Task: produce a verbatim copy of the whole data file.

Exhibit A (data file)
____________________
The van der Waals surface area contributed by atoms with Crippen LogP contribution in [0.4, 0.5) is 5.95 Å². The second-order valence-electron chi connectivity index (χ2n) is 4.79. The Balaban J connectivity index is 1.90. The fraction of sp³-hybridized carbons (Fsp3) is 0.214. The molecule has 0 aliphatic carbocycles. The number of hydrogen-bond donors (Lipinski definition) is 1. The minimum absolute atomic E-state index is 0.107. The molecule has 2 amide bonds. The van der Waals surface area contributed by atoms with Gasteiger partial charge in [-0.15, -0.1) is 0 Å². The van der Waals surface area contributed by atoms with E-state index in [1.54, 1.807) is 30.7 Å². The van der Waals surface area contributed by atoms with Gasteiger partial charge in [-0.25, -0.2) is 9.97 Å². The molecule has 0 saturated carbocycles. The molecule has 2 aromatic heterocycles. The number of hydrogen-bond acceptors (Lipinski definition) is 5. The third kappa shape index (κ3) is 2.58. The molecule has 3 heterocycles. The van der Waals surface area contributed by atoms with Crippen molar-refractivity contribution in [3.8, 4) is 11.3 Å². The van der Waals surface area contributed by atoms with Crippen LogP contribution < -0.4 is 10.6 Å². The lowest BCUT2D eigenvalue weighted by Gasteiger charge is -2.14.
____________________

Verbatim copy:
The van der Waals surface area contributed by atoms with Crippen LogP contribution in [0.4, 0.5) is 5.95 Å². The second-order valence-electron chi connectivity index (χ2n) is 4.79. The Balaban J connectivity index is 1.90. The fraction of sp³-hybridized carbons (Fsp3) is 0.214. The molecule has 0 aliphatic carbocycles. The number of hydrogen-bond donors (Lipinski definition) is 1. The minimum absolute atomic E-state index is 0.107. The molecule has 2 amide bonds. The van der Waals surface area contributed by atoms with Gasteiger partial charge in [-0.15, -0.1) is 0 Å². The van der Waals surface area contributed by atoms with E-state index in [1.54, 1.807) is 30.7 Å². The van der Waals surface area contributed by atoms with Gasteiger partial charge in [-0.25, -0.2) is 9.97 Å². The molecule has 0 saturated carbocycles. The molecule has 2 aromatic heterocycles. The number of hydrogen-bond acceptors (Lipinski definition) is 5. The third kappa shape index (κ3) is 2.58. The molecule has 3 heterocycles. The van der Waals surface area contributed by atoms with Crippen molar-refractivity contribution in [3.8, 4) is 11.3 Å². The van der Waals surface area contributed by atoms with Crippen LogP contribution < -0.4 is 10.6 Å². The lowest BCUT2D eigenvalue weighted by Gasteiger charge is -2.14.